Articles Posted in Employment Law

A Hallandale Beach man alleges he was not paid a bonus upon a completion of a project as promised.

The man filed a complaint on June 13 in the 17th Judicial Circuit Court of Florida – Broward County against the construction company alleging breach of contract.

According to the complaint, the man worked for the construction company from January to December 2016. The suit states he was assigned to a project in Jensen Beach and was promised a 20 percent bonus of his salary upon its completion, or $19,000.

The man holds the construction company responsible because they allegedly failed to honor their obligation and pay for the extra compensation upon completion of the project.

The man is seeking damages and unpaid wages, plus costs of suit, attorney’s fees and further relief as the court may deem just.

Florida employers often promise their employees a bonus as a way of motivating them to work harder or to create additional incentives that benefit the employer.

There are two types of bonuses: discretionary and non-discretionary. A discretionary bonus is basically a gift, where the employee’s performance is not a factor. A common example of this is a Christmas bonus. In most cases, an employee has no legal right to recover a discretionary bonus.

A non-discretionary bonus is tied to an employee’s performance, and once that condition is met or satisfied, the employee is entitled to that bonus. If you have been denied a non-discretionary bonus, and you have satisfied the terms, you may have a legal right to take action against your employer.

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A federal judge has ruled that a lawsuit accusing the NFL and team owners of conspiring to suppress wages for cheerleaders lacks evidence to support that claim.

U.S. District Judge William Alsup dismissed the lawsuit by a former San Francisco 49ers cheerleader. The lawsuit sought class action status on behalf of all NFL cheerleaders.

The lawsuit was among a spate of legal actions in recent years accusing NFL teams of failing to pay cheerleaders for hours they spent practicing and making public appearances.

California legislation signed by Gov. Jerry Brown two years ago requires cheerleaders receive at least minimum wage and overtime and sick leave if they work for professional sports teams based in California.

The lawsuit before Alsup claimed that cheerleaders received only a flat, per-game fee. It also said the NFL and its teams conspired to prohibit cheerleaders from seeking employment with other professional cheerleading teams and from discussing their earnings with each other.

Alsup said he would expect at least some evidence to support a conspiracy on the scale alleged in the lawsuit — possibly a former NFL employee coming forward to “provide the details of ‘who, did what, to whom (or with whom), where, and when’ regarding some actual conspiratorial meeting, communication or agreement.”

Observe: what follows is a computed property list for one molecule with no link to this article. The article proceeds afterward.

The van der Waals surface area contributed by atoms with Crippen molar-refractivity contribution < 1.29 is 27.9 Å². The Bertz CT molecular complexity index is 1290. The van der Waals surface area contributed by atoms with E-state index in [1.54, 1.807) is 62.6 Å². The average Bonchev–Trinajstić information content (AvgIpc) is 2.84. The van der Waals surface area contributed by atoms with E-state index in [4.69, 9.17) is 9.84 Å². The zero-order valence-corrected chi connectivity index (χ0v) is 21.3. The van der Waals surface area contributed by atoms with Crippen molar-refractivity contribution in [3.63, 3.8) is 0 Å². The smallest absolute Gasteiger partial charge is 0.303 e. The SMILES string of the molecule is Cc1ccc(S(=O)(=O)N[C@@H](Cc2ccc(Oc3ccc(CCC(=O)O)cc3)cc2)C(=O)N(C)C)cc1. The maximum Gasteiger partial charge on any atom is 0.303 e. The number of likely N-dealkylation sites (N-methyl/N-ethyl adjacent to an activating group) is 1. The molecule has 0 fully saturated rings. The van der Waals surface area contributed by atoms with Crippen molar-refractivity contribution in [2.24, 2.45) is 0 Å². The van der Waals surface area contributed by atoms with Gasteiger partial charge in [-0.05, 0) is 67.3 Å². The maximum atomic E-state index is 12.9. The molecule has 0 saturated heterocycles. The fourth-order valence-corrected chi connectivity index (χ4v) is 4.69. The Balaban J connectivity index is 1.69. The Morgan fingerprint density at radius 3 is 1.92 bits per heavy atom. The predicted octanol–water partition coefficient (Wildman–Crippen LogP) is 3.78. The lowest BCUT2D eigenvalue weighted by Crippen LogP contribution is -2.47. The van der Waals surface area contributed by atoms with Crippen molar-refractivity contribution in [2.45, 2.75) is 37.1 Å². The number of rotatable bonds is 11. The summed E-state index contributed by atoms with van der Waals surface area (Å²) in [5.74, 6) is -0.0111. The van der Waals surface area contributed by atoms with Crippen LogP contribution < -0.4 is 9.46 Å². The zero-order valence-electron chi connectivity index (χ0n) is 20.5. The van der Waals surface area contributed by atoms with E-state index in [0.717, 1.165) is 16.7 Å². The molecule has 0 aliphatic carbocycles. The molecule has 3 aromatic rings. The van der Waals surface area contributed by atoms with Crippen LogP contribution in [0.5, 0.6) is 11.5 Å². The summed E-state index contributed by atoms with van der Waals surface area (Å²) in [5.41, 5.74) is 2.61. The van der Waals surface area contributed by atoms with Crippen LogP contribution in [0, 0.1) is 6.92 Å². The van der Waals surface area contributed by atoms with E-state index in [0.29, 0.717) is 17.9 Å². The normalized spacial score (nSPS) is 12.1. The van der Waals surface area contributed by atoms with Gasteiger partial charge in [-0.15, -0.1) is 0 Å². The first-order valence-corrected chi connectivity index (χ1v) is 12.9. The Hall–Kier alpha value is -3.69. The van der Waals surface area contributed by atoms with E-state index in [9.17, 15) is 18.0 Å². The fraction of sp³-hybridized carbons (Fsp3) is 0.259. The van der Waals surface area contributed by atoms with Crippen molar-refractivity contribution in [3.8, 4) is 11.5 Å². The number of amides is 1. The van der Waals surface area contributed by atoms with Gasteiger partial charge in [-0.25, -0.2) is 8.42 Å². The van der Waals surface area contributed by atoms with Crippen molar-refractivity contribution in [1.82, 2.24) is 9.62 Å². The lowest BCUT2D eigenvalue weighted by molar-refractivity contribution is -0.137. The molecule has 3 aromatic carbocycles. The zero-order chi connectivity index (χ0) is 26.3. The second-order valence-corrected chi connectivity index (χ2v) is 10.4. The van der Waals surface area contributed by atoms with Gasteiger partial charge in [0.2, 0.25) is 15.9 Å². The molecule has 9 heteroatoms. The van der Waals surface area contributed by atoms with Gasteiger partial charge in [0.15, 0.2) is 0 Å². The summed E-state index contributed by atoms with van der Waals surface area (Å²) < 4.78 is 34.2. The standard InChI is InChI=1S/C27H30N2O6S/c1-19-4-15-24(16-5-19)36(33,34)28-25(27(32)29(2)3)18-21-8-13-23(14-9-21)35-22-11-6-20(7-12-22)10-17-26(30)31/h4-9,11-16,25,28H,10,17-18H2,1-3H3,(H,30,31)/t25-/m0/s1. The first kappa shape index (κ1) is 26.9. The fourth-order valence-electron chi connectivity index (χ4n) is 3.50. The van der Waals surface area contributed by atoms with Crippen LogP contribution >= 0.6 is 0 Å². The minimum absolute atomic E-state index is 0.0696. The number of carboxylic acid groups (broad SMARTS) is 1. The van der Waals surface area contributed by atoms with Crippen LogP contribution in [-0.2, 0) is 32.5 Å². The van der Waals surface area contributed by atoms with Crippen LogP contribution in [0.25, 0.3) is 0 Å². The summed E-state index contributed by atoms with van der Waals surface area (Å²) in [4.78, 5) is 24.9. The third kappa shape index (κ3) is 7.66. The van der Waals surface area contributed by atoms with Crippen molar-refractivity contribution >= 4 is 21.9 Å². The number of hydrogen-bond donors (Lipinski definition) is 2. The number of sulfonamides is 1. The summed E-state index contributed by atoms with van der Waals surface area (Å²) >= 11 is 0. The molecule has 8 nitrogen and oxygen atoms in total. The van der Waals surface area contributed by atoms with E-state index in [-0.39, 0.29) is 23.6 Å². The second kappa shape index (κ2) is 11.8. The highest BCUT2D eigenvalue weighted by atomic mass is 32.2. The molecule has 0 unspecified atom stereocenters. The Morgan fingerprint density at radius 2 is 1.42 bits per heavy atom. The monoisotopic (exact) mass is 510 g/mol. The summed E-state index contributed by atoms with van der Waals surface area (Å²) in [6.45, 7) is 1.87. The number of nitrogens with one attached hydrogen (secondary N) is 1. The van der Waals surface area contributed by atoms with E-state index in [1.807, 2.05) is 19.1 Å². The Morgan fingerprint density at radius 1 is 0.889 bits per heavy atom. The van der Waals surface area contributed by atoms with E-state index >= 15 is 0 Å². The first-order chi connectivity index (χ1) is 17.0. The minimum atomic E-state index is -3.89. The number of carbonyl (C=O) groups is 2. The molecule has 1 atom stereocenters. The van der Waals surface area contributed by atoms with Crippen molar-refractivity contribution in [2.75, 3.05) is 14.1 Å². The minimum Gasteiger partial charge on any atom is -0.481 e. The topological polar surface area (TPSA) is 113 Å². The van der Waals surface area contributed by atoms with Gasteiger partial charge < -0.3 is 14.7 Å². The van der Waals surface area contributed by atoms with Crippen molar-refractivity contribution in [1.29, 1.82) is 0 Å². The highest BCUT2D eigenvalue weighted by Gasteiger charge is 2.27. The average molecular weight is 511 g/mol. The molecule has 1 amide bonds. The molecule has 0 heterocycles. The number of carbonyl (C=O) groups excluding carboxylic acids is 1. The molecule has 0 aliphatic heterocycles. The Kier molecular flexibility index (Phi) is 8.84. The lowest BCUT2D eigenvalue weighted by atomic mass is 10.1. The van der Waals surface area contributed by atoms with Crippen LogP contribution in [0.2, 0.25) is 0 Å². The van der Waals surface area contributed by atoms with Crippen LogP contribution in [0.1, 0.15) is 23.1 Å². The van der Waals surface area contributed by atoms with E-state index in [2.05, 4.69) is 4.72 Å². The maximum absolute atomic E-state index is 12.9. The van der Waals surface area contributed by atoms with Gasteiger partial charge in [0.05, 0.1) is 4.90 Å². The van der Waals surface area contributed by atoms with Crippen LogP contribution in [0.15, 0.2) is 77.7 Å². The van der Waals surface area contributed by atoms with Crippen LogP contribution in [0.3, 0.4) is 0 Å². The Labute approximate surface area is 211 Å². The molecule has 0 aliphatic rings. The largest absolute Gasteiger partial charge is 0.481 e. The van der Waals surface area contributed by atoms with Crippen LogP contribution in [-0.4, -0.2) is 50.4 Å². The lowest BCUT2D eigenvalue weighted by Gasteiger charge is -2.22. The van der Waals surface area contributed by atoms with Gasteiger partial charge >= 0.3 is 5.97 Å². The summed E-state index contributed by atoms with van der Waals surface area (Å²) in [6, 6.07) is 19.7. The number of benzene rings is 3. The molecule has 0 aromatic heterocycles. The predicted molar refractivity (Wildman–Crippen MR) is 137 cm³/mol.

The lawsuit, instead, alleges similar policies for cheerleaders among NFL teams, Alsup said. The judge said those policies could just as easily have been implemented by each team independently.

This case is certainly interesting. The cheerleaders allegedly only made about $100 per game and, in many cases, were not paid for mandatory public events or rehearsal time. In stark contrast, NFL players collectively earned $6.4 billion last year while NFL team mascots annually make between $25,000 and $60,000, often with benefits.

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A $7.5 million class action settlement between Wal-Mart and a former employee who challenged the retail chain’s lack of health insurance benefits for her same-sex spouse was approved by a federal judge on Monday.

The settlement will pay for claims by current and former Wal-Mart associates in the U.S. and Puerto Rico that they were unable to obtain health insurance for their same-sex spouses from 2011 to 2013. About 380 claims have been submitted.

U.S. District Judge William Young approved the settlement after a brief hearing in federal court in Boston.

The lawsuit was filed in 2015 by a Wal-Mart associate from Massachusetts who said the company denied medical insurance for her wife. Bentonville, Arkansas-based Wal-Mart Stores Inc. began offering benefits for same-sex spouses in 2014.

The female associate, whose wife died of ovarian cancer in 2016, said she was pleased Walmart was willing to resolve the issue for her and other associates who are married to someone of the same sex.

Under Title VII of the Civil Rights Act of 1964, it is illegal for an employer to discriminate against an employee on the basis of race, age, sex, religion, and/or national origin. For this specific case, attorneys argued that Wal-Mart violated Title VII when they refused to offer spousal health benefits because the associate and her spouse were of the same sex.  

Our Florida Discrimination Lawyers at Whittel & Melton are strong advocates for LGBT employees. We firmly believe that all employees should be treated fairly in the workplace. We are committed to making sure justice is obtained when any employee’s rights are violated.

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Baylor University is requesting a lawsuit filed by a former employee who was fired amid a student’s sexual assault controversy to be thrown out.

The private Christian college filed the motion for the dismissal of the plaintiff’s Title IX lawsuit against the school on March 27 in the Waco Division of the Western District of Texas.

The plaintiff is Baylor’s former assistant vice president for student financial aid. She was fired after reinstating a student’s scholarship after he was kicked off the football team following a sexual assault accusation. According to court documents, she claims she was fired in retaliation for reinstating his scholarship.

The student in the case had failed to mention on his college application that he had been involved in an alleged sexual harassment case at his previous university. In May 2016, an alleged victim had reported him to a Baylor police officer for sexual assault, although he claimed the sexual acts were consensual.

The athletic department, the Office of General Counsel and a faculty athletic representative then decided to release him from the team. His scholarship was rescinded, and he was advised to appeal the rescission.

Baylor states in court documents that the woman’s lawsuit needs to be thrown out because her story is “pure fiction.” Her complaint is based on Baylor supposedly violating Title IX, which prohibits recipients of federal education funding from retaliating against a person who spoke against sex discrimination. But Baylor says reinstating a scholarship is not a form of “speaking out.”